We're evaluating cloud providers, and I've heard some horror stories about bad service-level agreements (SLAs). What should we watch out for?
Cloud-provider SLAs typically allow for a certain amount of failure before a problem qualifies as an outage.
Instead, what most cloud providers cover in their SLAs is the general availability of their services. That means that any single server can go down and not be considered an SLA violation.
Cloud-provider SLAs also typically allow for a certain amount of failure before a problem qualifies as an outage. For example, with Amazon Elastic Compute Cloud, or EC2, it's considered a true outage only if all your instances within two availability zones (AZs) are down. That means that if a single AZ is down, or if you're running in only a single AZ, you're not covered by the SLA.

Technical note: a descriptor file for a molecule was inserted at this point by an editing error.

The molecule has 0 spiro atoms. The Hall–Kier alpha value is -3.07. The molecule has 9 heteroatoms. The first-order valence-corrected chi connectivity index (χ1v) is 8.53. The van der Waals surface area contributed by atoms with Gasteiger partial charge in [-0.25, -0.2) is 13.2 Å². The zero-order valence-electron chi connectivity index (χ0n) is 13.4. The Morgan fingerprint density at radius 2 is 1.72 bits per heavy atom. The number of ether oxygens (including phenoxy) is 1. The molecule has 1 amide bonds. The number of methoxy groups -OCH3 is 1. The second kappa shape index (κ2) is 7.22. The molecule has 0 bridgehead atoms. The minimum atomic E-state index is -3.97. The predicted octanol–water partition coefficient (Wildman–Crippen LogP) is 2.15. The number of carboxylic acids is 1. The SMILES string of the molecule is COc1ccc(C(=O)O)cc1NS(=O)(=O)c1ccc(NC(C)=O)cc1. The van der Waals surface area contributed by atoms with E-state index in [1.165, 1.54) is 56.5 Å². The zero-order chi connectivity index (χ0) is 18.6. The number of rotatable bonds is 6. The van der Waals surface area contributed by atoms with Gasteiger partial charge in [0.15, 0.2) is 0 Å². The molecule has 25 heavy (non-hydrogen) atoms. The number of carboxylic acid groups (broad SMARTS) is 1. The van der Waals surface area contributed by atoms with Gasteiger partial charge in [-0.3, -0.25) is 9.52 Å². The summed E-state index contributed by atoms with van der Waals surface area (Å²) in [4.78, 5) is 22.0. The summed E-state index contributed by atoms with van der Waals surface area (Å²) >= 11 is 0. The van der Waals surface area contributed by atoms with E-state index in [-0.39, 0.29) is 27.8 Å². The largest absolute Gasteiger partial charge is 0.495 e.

It's also important to understand what the SLA covers in terms of what you'll receive and how you'll receive it if the provider breaches the agreement. In Amazon's case, you typically receive only statement credits, which don't help you recoup any potential revenue lost during downtime.
In addition, many providers specifically remove the requirement to automatically grant such credits, instead offering a way for you to request statement credits if you see an SLA violation. Going through that process is usually more trouble than it's worth.
In general, SLAs won't actually help you recover anything in the event of an SLA violation. For that reason, it's important to identify your own recovery steps to prevent provider outages from costing you money.
Some questions to consider in developing those steps: If the servers in one area are down, do you have the ability to launch servers in another area? Can you migrate your data and instances from one location to another? And what can you do if the provider does violate the SLA?
This was first published in October 2013